I don’t like Any Given Sunday. At least, I don’t remember liking it. It felt long and bombastic (yes, I know it’s an Oliver Stone movie, but at his best he is truly great). And it’s about American Football. Except – and if I had a spare weekend to watch it again perhaps I’d know this for certain – it now seems to me to be, really, about failure. There’s a scene in it I’ve re-watched more than any other in any film. Yes, even more than the Patsy Kensit make-out scene in Lethal Weapon 2 when I was a teenager. In it, head coach Tony D’Amato (Al Pacino) tries to gee his team up before they go out to do whatever it is American Football players do between commercial breaks. And… well, the glory of the internet is you don’t need to read my mangled recollection of it, you can watch it here. It’s something, embarrassingly enough, I sometimes listen to before professional challenges – whether it’s interviewing a film star or a great director or preparing to pitch for a screenwriting gig. And it works. At least it seems to. Buy me a pint and I’ll talk at length …
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Received a note the other day from a would-be journalist suffering from self-doubt, wondering if they could ever get over it and if there was a secret to doing so. So, here’s the secret: Everyone thinks they suck. Everyone. Those people who say they don’t ever think they suck? They’re lying. Or they’re awful writers. Self-doubt is not necessarily a harbinger of brilliance, but unalloyed arrogance is a harbinger of idiocy. Self-doubt is worse than others’ criticism – a lot worse – because it hobbles you before the race even begins. It stops you doing anything and therefore prevents either success or failure. And failure can be your friend: because if you’re failing, you’re learning*. In writing, the only thing that is guaranteed is that if you write nothing you will achieve nothing. If you are writing for publication – or for a living – then it is better to have 100% of something flawed than 40% of something perfect. As Bruce Springsteen told me on the phone the other day: “There is no right way, no pure way of doing it. There is just doing it.”** So, write and write and write. If it’s finished and awful, well, at …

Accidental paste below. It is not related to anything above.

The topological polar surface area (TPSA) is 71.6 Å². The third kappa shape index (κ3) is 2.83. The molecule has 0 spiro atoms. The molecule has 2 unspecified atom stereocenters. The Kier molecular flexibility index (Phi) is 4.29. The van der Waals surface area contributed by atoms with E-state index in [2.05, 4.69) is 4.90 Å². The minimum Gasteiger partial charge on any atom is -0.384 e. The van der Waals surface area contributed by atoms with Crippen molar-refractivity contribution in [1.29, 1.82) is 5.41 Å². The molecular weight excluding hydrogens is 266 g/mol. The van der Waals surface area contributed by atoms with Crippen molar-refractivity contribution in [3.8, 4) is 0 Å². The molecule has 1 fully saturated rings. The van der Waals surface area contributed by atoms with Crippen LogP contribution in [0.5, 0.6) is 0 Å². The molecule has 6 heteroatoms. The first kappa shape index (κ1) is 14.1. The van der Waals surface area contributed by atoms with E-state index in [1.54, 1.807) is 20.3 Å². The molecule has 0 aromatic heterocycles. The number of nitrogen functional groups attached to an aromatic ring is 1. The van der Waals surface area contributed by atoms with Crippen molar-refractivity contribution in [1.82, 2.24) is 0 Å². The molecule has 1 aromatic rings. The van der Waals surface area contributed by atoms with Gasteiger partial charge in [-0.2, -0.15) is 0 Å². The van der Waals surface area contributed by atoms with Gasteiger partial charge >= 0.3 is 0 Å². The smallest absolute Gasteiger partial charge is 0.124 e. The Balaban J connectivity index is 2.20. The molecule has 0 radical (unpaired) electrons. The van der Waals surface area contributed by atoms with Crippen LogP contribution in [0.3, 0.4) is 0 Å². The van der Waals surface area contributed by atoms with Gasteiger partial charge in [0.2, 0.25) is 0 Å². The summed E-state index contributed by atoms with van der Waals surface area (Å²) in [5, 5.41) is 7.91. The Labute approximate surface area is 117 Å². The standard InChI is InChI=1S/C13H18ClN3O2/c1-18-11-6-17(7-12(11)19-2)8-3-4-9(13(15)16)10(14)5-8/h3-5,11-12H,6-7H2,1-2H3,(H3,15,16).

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You’re reading this because you want to be a film journalist. Or, you’re really, really bored. Hundreds of people have emailed me for ‘How to…’ advice in the decade or so I’ve been writing or editing for movie magazines and websites. Finally, I’ve got round to writing here what I write to everyone, pretty much. Wish I’d done it sooner: would have saved days. So, you want to be a film magazine journalist… Why? Film magazine journalism is rarely well paid, the hours are long and if you’re lucky you will find it about 10% as glamorous as people think it is. You should only aim to be a film journo if you love to write – if writing is, almost, the only thing you can do. I Love To Write! Good. Do it. Over and over… As the old exchange goes: Tourist: “How do I get to Carnegie Hall?” New Yorker: “Practice, man, practice.” Simple, really. Acclaimed author Malcolm Gladwell pointed this out with the 10,000-hour rule in his book Outliers: The Story of Success. But, really, he was only putting in grander terms what our mothers told us years ago: practice makes perfect. For practical advice on writing, read George …